A selection of the most interesting furnishings to see in the Rho exhibition spaces, including masterpieces of high craftsmanship, experimental pieces and furniture with low environmental impact

With 2,173 exhibitors on 200 thousand square meters, the Salone del Mobile in Milan is finally back. A sixtieth edition that surprises, for the wealth of new proposals (not a foregone conclusion), for the optimism of the exhibitors (despite the absence of the Chinese and the delays in deliveries of pieces and raw materials), and for the power of narrations.

Impossible to see everything, we have tried to draw up a personal top 10, certainly not exhaustive, of the news relating to the furniture sector (kitchen and bathroom will have a separate study).

Atlante Light by Antonio Citterio for Flexform

More than a single product, the entire setting of Flexform should be mentioned, where the outdoor setting that smells of rosemary stands out, where it is possible to lie down among spontaneous plants and the olive trees.

Flexform this year, especially in the exteriors, where the approach is more light-hearted and free (cheers!), plays with color, like aquamarine combined with terracotta, expressing the joy of living en plein air.

Among the (many) novelties, we particularly liked the Atlante Light sunbed by Antonio Citterio, adjustable in various positions, stackable, light and easy to transport thanks to its maxi wheels, with die-cast aluminum structure, and seat and backrest in Batyline mesh, resistant to atmospheric agents, humidity, mold, chlorine and salt, but soft to the touch and texture material enhanced by mélange tones.

Living Box by Vincent Van Duysen for Molteni&C

A microarchitecture for the domestic landscape. It is Living Box by Vincent Van Duysen for Molteni&C, a scenographic container, low, large and without doors, with a top that can integrate cable grommets for TVs, electronic devices or lighting fixtures, and a showcase space to show objects of art or affection.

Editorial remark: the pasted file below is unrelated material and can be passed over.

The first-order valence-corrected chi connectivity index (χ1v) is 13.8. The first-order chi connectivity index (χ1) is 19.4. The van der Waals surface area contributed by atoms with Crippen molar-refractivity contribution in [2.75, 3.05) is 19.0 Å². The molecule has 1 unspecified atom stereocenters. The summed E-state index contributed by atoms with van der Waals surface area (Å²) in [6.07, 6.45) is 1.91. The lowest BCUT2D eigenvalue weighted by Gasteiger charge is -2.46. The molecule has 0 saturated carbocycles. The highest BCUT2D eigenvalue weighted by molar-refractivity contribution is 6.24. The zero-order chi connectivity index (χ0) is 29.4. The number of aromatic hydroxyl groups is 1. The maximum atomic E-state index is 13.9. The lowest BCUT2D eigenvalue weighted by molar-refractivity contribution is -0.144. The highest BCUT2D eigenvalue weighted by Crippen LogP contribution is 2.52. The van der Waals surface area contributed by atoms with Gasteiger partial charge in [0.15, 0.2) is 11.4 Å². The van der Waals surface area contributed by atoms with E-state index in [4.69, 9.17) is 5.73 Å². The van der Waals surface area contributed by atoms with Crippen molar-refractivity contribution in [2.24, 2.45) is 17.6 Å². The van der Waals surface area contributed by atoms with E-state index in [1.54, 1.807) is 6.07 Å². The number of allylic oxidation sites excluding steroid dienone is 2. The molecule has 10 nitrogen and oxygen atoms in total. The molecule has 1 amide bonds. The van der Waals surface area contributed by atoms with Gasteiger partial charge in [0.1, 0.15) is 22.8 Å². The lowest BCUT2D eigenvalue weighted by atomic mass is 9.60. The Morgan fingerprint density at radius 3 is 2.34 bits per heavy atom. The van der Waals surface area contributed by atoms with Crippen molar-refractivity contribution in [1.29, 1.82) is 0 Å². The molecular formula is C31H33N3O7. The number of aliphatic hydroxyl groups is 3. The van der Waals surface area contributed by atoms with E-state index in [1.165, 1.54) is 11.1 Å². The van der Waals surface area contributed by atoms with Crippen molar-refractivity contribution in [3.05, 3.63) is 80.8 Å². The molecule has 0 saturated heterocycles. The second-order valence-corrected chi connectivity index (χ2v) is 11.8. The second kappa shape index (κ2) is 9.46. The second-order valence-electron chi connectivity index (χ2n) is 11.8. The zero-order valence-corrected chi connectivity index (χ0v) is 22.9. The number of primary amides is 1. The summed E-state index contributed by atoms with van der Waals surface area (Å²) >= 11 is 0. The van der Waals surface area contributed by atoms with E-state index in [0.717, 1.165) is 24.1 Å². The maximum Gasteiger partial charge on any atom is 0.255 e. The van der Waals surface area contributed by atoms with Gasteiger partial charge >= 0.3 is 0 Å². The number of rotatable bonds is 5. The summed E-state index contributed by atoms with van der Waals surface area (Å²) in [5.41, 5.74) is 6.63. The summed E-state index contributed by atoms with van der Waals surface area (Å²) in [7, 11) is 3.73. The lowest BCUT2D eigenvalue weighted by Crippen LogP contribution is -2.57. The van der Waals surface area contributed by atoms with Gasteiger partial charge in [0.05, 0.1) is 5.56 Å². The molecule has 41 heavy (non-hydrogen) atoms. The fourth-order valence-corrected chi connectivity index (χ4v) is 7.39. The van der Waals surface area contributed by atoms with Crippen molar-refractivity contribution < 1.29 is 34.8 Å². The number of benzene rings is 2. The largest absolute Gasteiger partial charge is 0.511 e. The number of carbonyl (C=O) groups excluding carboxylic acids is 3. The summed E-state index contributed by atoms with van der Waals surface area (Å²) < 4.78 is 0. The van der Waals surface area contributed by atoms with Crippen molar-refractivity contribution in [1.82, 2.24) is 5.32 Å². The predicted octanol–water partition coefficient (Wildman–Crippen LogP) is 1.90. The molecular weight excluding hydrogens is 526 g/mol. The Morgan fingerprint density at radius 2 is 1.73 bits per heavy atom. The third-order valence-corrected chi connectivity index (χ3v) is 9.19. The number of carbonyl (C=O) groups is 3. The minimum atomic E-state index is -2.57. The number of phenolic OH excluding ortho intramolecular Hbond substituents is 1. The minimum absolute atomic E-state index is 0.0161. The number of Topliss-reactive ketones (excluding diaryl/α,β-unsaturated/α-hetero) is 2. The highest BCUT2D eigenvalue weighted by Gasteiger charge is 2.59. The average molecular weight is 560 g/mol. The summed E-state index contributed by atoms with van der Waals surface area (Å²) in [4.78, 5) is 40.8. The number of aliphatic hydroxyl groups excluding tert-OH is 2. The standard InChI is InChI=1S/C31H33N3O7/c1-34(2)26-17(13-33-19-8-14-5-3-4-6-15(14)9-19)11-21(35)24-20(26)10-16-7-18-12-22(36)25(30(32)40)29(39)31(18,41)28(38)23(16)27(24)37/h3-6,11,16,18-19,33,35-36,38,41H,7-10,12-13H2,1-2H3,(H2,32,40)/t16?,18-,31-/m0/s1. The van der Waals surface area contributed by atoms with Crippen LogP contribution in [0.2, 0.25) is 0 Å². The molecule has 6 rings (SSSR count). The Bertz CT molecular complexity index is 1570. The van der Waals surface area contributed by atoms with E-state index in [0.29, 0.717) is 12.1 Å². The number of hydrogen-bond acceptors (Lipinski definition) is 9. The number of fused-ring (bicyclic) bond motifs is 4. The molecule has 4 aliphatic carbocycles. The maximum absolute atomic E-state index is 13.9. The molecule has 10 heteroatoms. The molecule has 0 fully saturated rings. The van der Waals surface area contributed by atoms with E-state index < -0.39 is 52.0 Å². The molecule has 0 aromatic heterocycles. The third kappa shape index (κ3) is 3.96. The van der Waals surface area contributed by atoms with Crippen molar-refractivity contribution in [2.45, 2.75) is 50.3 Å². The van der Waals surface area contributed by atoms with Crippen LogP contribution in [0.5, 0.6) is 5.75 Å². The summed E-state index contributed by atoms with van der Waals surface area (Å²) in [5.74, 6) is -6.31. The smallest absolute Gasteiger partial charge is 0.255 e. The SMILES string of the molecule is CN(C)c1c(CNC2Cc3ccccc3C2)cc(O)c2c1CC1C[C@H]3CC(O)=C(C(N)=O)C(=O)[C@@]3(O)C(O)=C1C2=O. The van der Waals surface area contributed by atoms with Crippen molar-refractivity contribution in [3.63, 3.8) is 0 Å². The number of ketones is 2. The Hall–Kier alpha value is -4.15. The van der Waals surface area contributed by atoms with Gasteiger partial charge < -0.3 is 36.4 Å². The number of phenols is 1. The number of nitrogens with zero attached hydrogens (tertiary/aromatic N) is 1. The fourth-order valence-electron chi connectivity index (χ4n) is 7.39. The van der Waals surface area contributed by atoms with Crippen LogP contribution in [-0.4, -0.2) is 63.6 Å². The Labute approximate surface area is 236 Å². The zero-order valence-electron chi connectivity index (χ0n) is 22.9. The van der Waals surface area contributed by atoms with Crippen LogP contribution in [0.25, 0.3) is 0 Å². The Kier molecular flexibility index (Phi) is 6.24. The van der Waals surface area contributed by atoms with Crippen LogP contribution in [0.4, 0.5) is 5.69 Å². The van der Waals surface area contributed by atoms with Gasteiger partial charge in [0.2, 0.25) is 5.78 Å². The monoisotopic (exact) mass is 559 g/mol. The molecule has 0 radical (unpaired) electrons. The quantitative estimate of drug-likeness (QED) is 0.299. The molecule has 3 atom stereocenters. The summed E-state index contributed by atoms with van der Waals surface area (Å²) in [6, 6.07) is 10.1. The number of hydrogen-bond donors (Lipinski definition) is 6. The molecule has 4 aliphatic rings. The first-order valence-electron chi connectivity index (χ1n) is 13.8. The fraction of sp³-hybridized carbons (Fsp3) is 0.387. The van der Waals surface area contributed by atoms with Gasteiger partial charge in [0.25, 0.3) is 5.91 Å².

A novelty that Vincent Van Duysen describes as follows: "From the architectural structure and with a strong reference to the style of Gio Ponti, Living Box stands out for the particular use of materials and for the refined details.

Very modern and with a graphic appearance, this product is characteristic of the Italian artisan tradition and represents the key element of any living room. The numerous details, including the combination of materials and integrated lighting, make Living Box one of a kind".

Tea by Ferruccio Laviani for Kartell

Ferruccio Laviani pulls out of his magic cylinder a lamp with an artisanal imprint, with irregular textures with a porous touch that seem hand-woven, but which is instead an industrial-scale production by Kartell.

"Tea is an object closer to a small table sculpture than to a conventional lamp, I was inspired by the artist Jan Arp, I hope it gives pleasure in looking at it to all those who decide to have it as a 'companion' at the table ", says the designer.

Tea celebrates mold-making technology in the lighting sector, comes twenty years after the success of Take, and as Take wants to be a lamp democratic, with an affordable price of 150 euros.

The plus: Tea is made of recycled thermoplastic technopolymer.

Net Lounge by Raffaello Galiotto for Nardi

A fluid profile like the waves of the sea. Raffaello Galiotto, who collaborates with Nardi in practice since the company was born, over 30 years ago, has scored another success maestro with Net Lounge, a relax armchair for the outdoors, in completely recyclable fiberglass polypropylene.

As in his style, the designer from Vicenza carefully studies every detail to accommodate the body in an ergonomic way: the lowered seat and the inclination of the backrest are designed to favor the distribution of body weight, the shell is light and breathable (a feature that comes in handy in summer) thanks to a pattern with square and radius holes distributed continuously on the three-dimensional surface which is opaque, slightly rounded and pleasant to the touch.

The plus: the practical towel holders ideal for sunbathing and for the post dip in the pool, and the variety of cheerful and carefree colors, from willow to mustard and coral.

Aeeri by Peter Kunz for Arper

At the Salone del mobile 2022 there is a strong trend regarding tables, which can be bold and thick or, on the contrary, ultra-thin, with millimeter tops often combined in material and chromatic contrast with the legs.